Web Stories Friday, March 1
Newsletter

An aid package scheduled for Ukraine later this month will be the final one unless Congress approves additional help, the White House warned Monday.

While aid provided to Ukraine thus far has been essential in resisting Russia’s invasion of Ukraine, the country “still needs our help,” National Security Council spokesman John Kirby told reporters Monday.

He pointed toward a letter to Congress from the comptroller of the Department of Defense, Mike McCord, warning the department had fully allocated all remaining funding under the department’s replenishment authority earmarked for Ukraine.

“We are still planning one more aid package to Ukraine later this month. However, when that one’s done, as the comptroller Mr. McCord made clear in his note to Congress today, we will have no more replenishment authority available to us, and we’re going to need Congress to act without delay, as we have been saying,” Kirby said.

In that letter, a copy of which was obtained by CNN, McCord wrote the department will be transferring “$1,071.117 million” to its accounts to replace its stockpiles and reimburse for “defense services” provide to Ukraine. But “once these funds are obligated, the Department will have exhausted the funding available to us for security assistance to Ukraine,” McCord wrote.

“It is essential that Congress act without delay on the Administration’s pending supplemental request,” McCord said. “Doing so is in our clear national interest, and our assistance is vitally needed so Ukraine can continue its fight for freedom and to ensure Russia continues to fail in Ukraine.’

A package first introduced in October that would have provided billions of dollars in additional Ukraine funding, along with defense funding for Israel and Taiwan, has been logjammed in Congress as Republicans have demanded concessions from the Biden administration on immigration policy and border security.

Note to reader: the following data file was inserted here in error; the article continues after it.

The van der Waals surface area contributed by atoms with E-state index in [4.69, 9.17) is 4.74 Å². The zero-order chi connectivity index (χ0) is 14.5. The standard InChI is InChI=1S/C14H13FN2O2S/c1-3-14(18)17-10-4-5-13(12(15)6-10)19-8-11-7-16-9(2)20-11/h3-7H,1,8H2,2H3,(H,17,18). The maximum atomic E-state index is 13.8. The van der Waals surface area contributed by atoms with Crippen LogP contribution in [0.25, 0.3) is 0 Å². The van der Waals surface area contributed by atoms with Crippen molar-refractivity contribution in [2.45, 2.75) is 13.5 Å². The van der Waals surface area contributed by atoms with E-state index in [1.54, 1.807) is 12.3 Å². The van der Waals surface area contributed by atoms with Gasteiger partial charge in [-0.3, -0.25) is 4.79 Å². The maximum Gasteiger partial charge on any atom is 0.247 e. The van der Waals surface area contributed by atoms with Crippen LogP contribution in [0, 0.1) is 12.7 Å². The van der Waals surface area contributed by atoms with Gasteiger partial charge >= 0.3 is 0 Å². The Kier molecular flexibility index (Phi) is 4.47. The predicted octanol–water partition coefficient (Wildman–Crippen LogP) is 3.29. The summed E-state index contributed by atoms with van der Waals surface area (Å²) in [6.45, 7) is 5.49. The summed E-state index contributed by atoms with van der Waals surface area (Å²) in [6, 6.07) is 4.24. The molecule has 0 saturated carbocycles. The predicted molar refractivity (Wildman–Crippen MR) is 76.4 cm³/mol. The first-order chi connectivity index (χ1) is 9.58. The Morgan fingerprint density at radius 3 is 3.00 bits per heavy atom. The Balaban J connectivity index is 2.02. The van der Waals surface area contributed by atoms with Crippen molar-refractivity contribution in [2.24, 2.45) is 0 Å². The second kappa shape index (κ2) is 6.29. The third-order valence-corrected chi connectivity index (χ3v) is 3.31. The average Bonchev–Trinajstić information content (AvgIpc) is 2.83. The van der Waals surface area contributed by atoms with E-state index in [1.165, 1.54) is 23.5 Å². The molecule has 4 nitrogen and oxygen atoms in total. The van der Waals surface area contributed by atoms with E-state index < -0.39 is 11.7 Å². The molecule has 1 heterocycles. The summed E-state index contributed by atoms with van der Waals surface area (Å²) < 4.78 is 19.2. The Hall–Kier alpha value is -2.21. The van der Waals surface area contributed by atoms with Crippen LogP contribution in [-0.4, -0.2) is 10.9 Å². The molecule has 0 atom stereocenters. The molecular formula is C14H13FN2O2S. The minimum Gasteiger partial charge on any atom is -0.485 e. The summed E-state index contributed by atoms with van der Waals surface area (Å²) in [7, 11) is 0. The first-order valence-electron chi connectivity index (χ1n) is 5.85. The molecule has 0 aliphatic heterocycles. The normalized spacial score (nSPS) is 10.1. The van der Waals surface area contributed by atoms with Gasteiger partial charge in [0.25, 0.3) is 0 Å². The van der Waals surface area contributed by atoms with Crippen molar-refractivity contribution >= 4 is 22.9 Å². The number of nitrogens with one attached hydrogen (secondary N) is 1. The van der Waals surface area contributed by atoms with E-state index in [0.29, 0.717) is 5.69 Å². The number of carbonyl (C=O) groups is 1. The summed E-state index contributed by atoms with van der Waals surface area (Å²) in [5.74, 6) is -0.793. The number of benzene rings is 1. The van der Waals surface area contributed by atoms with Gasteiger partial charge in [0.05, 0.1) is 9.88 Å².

Biden has said he is willing to compromise with Republicans, but a deal remains unlikely before the end of the year, even after Ukraine President Volodymyr Zelensky met with congressional leaders last week in an effort to make his case directly to lawmakers.

Over the weekend, senior White House officials, including White House chief of staff Jeff Zients, called Republican and Democratic lawmakers to try to reach a consensus on border policy changes, two sources familiar with the discussions told CNN. Homeland Security Secretary Alejandro Mayorkas was on Capitol Hill on Sunday to meet with Senate negotiators.

But, in a sign of the challenges negotiators face in trying to get an immigration deal that can pass the Senate this week, 15 GOP senators, including GOP Sen. Lindsey Graham of South Carolina – who told NBC over the weekend negotiations for a deal will likely stretch into next year – are demanding a special conference meeting in January to discuss the negotiations.

In a letter sent Sunday to Sen. John Barrasso of Wyoming, chair of the Senate Republican Conference, the senators criticized the “rushed and secret” talks.

Sen. James Lankford of Oklahoma, the top Republican at the negotiation table for border talks, said he thinks meeting to discuss the legislation when the House returns the week of January 8 is a “realistic timeline.”

Senate Majority Leader Chuck Schumer has insisted the chamber will hold a vote on the legislation this week – but Lankford noted senators still do not have legislative text.

Congress has so far approved $113 billion in security, economic and humanitarian aid to Ukraine since Russia’s invasion of the country began in February 2022, including $46.6 billion in direct military aid. The US provides more aid to Ukraine than any other country.

Read the full article here

Share.

Leave A Reply

© 2024 Wuulu. All Rights Reserved.